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Should I Carry One In The Chamber?

This week's blog theme focuses on common questions from students.

Should you keep a live bullet in the chamber of a handgun
Should You Keep A Live Round In Your Chamber?

A common question among proponents of concealed carry is whether or not you should keep one in the chamber. Some gun owners prefer to keep a loaded magazine inserted into the firearm, but without one in the chamber. Their reasoning is that this provides a measure of safety to prevent them from accidentally discharging a round. Others feel like you should have a round in the chamber, ready to go at all times. So what is the best way to carry?

I will admit that when I first began carrying concealed, I was of the mindset that I would not keep one in the chamber. I felt like this provided me with reassurance that I would not have a negligent discharge. When I went through my police academy training, I was mortified that they actually required us to keep a live round in the chamber at all times. This was terrifying to me at the time. After all, I knew the power this handgun delivered. Now it only took 5.5 pounds of trigger pressure to send one of these rounds from my holster down into my leg.

I had a lot of respect for my first firearms instructor, "The Hammer". He knew I was uncomfortable with carrying a round in the chamber. One day he sat me down for a casual conversation. He asked if he could take a look at my backup pistol. He commended me for choosing a revolver as a backup (for reasons we can discuss in another blog). He opened it up and looked surprised. He asked me, in a stunned voice, why all of the chambers had a round in them. I thought he had lost his mind. I told him I wanted every round I could get in there. I asked him, "Why would I leave any chamber empty?" He responded, "You tell me. You're the one that likes to keep one empty in your semi-auto."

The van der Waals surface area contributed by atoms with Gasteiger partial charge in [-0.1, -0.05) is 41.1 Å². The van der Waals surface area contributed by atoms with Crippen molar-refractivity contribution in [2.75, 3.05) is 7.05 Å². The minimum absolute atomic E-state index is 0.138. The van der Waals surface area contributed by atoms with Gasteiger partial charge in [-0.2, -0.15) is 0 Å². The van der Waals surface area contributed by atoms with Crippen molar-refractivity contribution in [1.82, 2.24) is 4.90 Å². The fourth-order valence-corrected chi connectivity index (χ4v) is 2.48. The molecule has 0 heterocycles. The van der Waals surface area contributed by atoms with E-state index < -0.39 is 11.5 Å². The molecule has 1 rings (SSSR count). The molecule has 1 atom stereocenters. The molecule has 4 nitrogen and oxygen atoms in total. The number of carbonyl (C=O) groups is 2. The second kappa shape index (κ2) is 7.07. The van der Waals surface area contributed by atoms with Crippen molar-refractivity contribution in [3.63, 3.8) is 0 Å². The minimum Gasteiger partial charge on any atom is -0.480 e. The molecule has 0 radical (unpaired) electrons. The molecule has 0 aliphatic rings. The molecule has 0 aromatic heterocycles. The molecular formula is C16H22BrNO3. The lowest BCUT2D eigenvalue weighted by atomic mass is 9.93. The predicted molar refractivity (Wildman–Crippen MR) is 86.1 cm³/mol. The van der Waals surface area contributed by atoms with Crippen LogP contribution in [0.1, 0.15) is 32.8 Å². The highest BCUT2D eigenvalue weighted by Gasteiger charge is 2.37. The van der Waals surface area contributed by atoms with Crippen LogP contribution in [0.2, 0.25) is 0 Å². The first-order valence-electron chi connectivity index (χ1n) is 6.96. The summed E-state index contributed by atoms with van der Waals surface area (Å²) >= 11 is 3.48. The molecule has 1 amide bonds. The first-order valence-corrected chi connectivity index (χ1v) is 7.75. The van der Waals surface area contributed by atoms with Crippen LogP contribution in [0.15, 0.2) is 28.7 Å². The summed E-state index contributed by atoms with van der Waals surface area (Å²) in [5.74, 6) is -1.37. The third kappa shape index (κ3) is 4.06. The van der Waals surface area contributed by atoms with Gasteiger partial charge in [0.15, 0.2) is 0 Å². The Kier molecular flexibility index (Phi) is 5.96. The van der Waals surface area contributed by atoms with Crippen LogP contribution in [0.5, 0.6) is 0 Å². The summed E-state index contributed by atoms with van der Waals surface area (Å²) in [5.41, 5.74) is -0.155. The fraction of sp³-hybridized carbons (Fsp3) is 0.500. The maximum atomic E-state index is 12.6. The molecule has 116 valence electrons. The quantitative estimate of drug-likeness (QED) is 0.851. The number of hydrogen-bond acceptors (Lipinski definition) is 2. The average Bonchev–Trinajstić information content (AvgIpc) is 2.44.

In his own special way, "The Hammer" showed me how flawed my thinking had been. I carried a revolver fully loaded with no worries about a live round in every chamber. All it took was a trigger press for a round to come out. Yet, when carrying a semi-automatic, I somehow believed that it was dangerous to keep it in the exact same condition.

Safety Considerations

If you are following the Universal Firearm Safety Rules, or S.A.F.E. Rules©, then you know that the first rule is that you should always treat a gun as if it were loaded. Is it really any safer to carry a semi-automatic without a live round in the chamber? In theory it is, because a round cannot discharge if you press the trigger accidentally. But with that logic, it is even better to carry a firearm without any rounds in the chamber or the magazine. No proponent of concealed carry would argue that this is a logical safety solution.

Tactical Considerations

Another consideration has to be the tactical aspect. The reasoning is that if there is a serious enough issue that you need to use your firearm, then you can draw it and chamber a round into place at that time. But is that really the case?

The FBI has compiled statistics from thousands of deadly force encounters involving both law enforcement and civilians. Based on these life threatening situations, they have developed what they refer to as the "Rule of 3". This states that, on average, these encounters occur at less than 3 yards, have a total of less than 3 rounds delivered, and conclude in less than 3 seconds.

How long does it take you to rack the slide to chamber a round? Probably less than one second. But add that to your reaction time, the time it takes to draw from the holster (approximately 1.5 seconds for an experienced shooter that practices regularly), and the time it takes to deliver a round on target.

If you are fine with adding this extra second that is a personal decision. But if you do choose to carry without a live round in the chamber, then it is absolutely imperative that you practice this way at the range. Practice drawing and chambering a round before firing. Repeat this process over and over. Otherwise you will be setting yourself up for failure. I can tell you from experience on the streets, when a deadly force encounter occurs, you do not have any time to think about what you will do, everything happens just the way you have practiced it. So if you practice shooting with one in the chamber, then you need to carry it that way.


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